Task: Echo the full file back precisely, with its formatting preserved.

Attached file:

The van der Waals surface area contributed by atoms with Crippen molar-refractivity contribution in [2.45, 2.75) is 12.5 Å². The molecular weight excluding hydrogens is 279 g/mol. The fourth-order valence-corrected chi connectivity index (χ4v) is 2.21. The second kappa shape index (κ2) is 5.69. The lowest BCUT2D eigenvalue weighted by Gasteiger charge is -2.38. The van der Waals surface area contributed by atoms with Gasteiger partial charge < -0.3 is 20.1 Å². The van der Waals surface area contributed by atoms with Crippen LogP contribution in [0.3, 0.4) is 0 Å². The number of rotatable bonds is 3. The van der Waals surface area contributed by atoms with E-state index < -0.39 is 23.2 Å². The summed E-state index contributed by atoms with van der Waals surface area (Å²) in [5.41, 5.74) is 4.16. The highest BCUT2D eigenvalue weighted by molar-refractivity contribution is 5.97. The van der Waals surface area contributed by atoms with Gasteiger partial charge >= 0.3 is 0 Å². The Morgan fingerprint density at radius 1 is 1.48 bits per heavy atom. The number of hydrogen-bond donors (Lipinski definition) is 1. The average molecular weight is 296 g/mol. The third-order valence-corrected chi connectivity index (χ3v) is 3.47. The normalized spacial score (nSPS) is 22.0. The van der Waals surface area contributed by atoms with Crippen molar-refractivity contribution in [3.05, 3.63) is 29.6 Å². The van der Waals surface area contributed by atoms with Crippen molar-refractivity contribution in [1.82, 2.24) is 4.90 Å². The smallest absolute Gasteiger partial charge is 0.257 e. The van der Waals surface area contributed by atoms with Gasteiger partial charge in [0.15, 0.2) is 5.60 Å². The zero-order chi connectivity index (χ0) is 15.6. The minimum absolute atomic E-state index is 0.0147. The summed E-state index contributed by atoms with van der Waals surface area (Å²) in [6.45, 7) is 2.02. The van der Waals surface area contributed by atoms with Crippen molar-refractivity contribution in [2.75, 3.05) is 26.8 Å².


The van der Waals surface area contributed by atoms with Crippen molar-refractivity contribution in [2.45, 2.75) is 12.5 Å². The molecular weight excluding hydrogens is 279 g/mol. The fourth-order valence-corrected chi connectivity index (χ4v) is 2.21. The second kappa shape index (κ2) is 5.69. The lowest BCUT2D eigenvalue weighted by Gasteiger charge is -2.38. The van der Waals surface area contributed by atoms with Gasteiger partial charge < -0.3 is 20.1 Å². The van der Waals surface area contributed by atoms with Crippen LogP contribution in [0.3, 0.4) is 0 Å². The number of rotatable bonds is 3. The van der Waals surface area contributed by atoms with E-state index < -0.39 is 23.2 Å². The summed E-state index contributed by atoms with van der Waals surface area (Å²) in [5.41, 5.74) is 4.16. The highest BCUT2D eigenvalue weighted by molar-refractivity contribution is 5.97. The van der Waals surface area contributed by atoms with Gasteiger partial charge >= 0.3 is 0 Å². The Morgan fingerprint density at radius 1 is 1.48 bits per heavy atom. The number of hydrogen-bond donors (Lipinski definition) is 1. The average molecular weight is 296 g/mol. The third-order valence-corrected chi connectivity index (χ3v) is 3.47. The normalized spacial score (nSPS) is 22.0. The van der Waals surface area contributed by atoms with Crippen molar-refractivity contribution in [3.05, 3.63) is 29.6 Å². The van der Waals surface area contributed by atoms with Crippen molar-refractivity contribution in [1.82, 2.24) is 4.90 Å². The smallest absolute Gasteiger partial charge is 0.257 e. The van der Waals surface area contributed by atoms with Gasteiger partial charge in [0.15, 0.2) is 5.60 Å². The zero-order chi connectivity index (χ0) is 15.6. The minimum absolute atomic E-state index is 0.0147. The summed E-state index contributed by atoms with van der Waals surface area (Å²) in [6.45, 7) is 2.02. The van der Waals surface area contributed by atoms with Crippen molar-refractivity contribution in [2.75, 3.05) is 26.8 Å².